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Trying to Fix a Painful Problem: The Impact of Pain Control Attempts on the Attentional Prioritization of a Threatened Body Location

  • Wouter Durnez
    Correspondence
    Address reprint requests to Wouter Durnez, MSc, Ghent University, Faculty of Psychology and Educational Sciences, Department of Experimental-Clinical and Health Psychology, Henri Dunantlaan 2, 9000 Ghent, Belgium.
    Affiliations
    Department of Experimental-Clinical and Health Psychology, Ghent University, Ghent, Belgium
    Search for articles by this author
  • Stefaan Van Damme
    Affiliations
    Department of Experimental-Clinical and Health Psychology, Ghent University, Ghent, Belgium
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Published:November 11, 2014DOI:https://doi.org/10.1016/j.jpain.2014.10.012

      Highlights

      • Pain control attempts may result in heightened attention to pain-related information.
      • Pain control attempts should thus bias attention to the pain-relevant location.
      • A tactile change detection task was presented to pain control and comparison groups.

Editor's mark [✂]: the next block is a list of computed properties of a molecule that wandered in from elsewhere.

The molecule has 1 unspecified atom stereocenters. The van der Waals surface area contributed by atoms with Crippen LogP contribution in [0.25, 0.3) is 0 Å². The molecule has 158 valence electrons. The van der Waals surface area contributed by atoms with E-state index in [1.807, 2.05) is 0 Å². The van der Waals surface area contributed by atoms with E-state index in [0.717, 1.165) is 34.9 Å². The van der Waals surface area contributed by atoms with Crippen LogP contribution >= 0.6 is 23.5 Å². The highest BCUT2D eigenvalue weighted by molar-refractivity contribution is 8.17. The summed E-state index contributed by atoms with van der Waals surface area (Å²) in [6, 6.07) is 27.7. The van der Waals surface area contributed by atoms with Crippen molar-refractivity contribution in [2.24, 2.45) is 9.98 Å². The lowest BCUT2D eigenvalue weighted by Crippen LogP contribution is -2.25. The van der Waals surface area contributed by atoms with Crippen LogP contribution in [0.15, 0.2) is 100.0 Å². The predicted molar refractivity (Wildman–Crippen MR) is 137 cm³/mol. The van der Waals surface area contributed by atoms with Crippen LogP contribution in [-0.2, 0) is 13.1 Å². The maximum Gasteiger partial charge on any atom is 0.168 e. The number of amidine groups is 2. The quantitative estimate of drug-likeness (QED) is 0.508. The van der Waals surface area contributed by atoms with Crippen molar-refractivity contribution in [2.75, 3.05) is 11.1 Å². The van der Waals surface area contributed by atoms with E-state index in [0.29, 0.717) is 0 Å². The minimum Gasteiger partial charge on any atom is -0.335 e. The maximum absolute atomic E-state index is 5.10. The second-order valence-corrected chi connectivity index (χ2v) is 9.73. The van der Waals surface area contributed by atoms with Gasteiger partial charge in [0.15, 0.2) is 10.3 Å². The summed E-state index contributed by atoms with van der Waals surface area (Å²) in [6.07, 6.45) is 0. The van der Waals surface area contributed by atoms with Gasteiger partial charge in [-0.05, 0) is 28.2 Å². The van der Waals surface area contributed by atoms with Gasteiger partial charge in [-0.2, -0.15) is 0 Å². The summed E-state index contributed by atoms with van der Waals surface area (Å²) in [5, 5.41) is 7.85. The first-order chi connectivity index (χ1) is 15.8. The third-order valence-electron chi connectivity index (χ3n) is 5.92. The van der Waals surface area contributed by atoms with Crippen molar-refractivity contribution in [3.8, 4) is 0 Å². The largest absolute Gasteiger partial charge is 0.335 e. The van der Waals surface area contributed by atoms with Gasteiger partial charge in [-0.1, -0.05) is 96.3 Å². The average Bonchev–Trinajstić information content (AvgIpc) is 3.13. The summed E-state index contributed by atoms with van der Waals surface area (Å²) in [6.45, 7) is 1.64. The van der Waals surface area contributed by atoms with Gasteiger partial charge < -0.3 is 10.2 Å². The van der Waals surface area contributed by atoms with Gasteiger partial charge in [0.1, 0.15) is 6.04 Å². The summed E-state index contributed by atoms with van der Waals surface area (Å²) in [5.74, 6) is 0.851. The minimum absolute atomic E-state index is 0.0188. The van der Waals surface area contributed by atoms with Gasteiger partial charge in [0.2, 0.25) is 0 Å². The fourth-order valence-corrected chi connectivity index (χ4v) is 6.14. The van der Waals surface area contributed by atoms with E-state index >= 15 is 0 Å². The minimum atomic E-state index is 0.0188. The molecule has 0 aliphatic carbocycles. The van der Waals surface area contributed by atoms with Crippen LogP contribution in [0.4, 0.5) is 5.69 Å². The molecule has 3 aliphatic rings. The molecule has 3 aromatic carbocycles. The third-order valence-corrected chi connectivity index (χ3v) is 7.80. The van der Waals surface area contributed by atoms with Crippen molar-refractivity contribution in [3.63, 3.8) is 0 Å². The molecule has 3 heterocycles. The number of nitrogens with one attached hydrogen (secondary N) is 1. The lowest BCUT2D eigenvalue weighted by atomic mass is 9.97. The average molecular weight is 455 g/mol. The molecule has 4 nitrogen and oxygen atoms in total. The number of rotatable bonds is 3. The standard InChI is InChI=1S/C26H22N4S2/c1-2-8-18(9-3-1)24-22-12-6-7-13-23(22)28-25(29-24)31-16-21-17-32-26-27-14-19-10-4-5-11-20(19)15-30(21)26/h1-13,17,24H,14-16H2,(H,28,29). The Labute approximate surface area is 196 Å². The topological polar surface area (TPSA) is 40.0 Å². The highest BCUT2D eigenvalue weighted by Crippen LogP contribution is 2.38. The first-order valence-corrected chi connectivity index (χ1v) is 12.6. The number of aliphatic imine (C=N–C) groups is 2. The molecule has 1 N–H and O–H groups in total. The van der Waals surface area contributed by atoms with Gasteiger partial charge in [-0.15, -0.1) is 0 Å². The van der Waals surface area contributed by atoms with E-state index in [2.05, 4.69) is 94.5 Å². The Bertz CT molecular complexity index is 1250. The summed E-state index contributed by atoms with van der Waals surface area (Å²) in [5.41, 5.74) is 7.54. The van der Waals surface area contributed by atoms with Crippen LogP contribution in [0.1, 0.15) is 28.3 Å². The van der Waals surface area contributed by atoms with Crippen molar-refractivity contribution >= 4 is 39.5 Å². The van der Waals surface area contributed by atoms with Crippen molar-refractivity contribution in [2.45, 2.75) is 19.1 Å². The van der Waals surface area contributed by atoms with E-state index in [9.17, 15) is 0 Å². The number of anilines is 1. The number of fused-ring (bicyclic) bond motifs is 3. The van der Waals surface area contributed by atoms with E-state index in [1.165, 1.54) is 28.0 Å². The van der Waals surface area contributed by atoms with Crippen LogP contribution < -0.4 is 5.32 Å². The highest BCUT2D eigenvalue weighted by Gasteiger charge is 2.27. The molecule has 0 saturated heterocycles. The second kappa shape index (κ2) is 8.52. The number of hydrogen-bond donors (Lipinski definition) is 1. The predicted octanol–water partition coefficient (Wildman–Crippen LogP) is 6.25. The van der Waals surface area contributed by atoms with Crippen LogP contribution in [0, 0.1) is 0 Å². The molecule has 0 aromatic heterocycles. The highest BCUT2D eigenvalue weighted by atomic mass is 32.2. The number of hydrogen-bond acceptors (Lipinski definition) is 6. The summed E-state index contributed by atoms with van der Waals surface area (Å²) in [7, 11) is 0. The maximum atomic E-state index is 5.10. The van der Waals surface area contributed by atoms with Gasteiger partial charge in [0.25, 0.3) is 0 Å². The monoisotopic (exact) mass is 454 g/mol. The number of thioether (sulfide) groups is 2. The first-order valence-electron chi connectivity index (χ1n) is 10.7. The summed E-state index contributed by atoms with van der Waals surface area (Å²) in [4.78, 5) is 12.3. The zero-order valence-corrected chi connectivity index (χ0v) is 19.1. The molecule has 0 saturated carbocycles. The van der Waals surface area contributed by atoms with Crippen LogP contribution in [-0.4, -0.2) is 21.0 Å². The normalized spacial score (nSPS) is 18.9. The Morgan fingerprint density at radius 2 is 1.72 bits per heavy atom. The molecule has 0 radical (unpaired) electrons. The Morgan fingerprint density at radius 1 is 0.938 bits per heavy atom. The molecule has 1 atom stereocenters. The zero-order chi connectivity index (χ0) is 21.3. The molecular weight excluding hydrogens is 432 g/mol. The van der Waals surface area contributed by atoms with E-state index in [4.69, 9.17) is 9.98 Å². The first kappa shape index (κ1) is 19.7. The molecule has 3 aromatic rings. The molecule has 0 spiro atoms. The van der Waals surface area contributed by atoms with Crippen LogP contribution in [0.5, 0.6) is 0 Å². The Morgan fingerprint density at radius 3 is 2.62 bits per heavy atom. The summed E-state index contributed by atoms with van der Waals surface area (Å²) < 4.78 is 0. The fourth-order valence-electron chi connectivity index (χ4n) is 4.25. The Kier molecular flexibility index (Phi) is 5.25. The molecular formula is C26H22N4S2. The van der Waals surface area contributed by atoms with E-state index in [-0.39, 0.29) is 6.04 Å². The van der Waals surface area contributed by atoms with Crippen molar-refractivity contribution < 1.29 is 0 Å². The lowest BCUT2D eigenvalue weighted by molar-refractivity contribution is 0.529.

• Comparison group shows an attentional bias for the pain location when under threat.
      • Pain control group shows similar attentional bias irrespective of threat.

      Abstract

      Motivational accounts of pain behavior and disability suggest that persisting attempts to avoid or control pain may paradoxically result in heightened attention to pain-related information. We investigated whether attempts to control pain prioritized attention to the location where pain was expected, using a tactile change detection paradigm. Thirty-seven undergraduate students had to detect changes between 2 consecutively presented patterns of tactile stimuli at various body locations. One of the locations was made threatening by occasionally administering a pain-eliciting stimulus. Half of the participants (pain control group) were encouraged to actively avoid the administering of pain by pressing a button as quickly as possible, whereas the other participants (comparison group) were not. The actual amount of painful stimuli was the same in both groups. Results showed that in the comparison group, the anticipation of pain resulted in better detection of tactile changes at the pain location than at the other locations, indicating an attentional bias for the threatened location. Crucially, the pain control group showed a similar attentional bias, but also when there was no actual presence of threat. This suggests that although threat briefly prioritized the threatened location, the goal to control pain did so in a broader, more context-driven manner.

      Perspective

      This study investigates the impact of attempts to control pain on somatosensory processing at the pain location. It provides further insight into the motivational mechanisms of pain-related attention. It also points to the negative consequences of trying to control uncontrollable pain, such as is often the case in chronic pain.

      Key words

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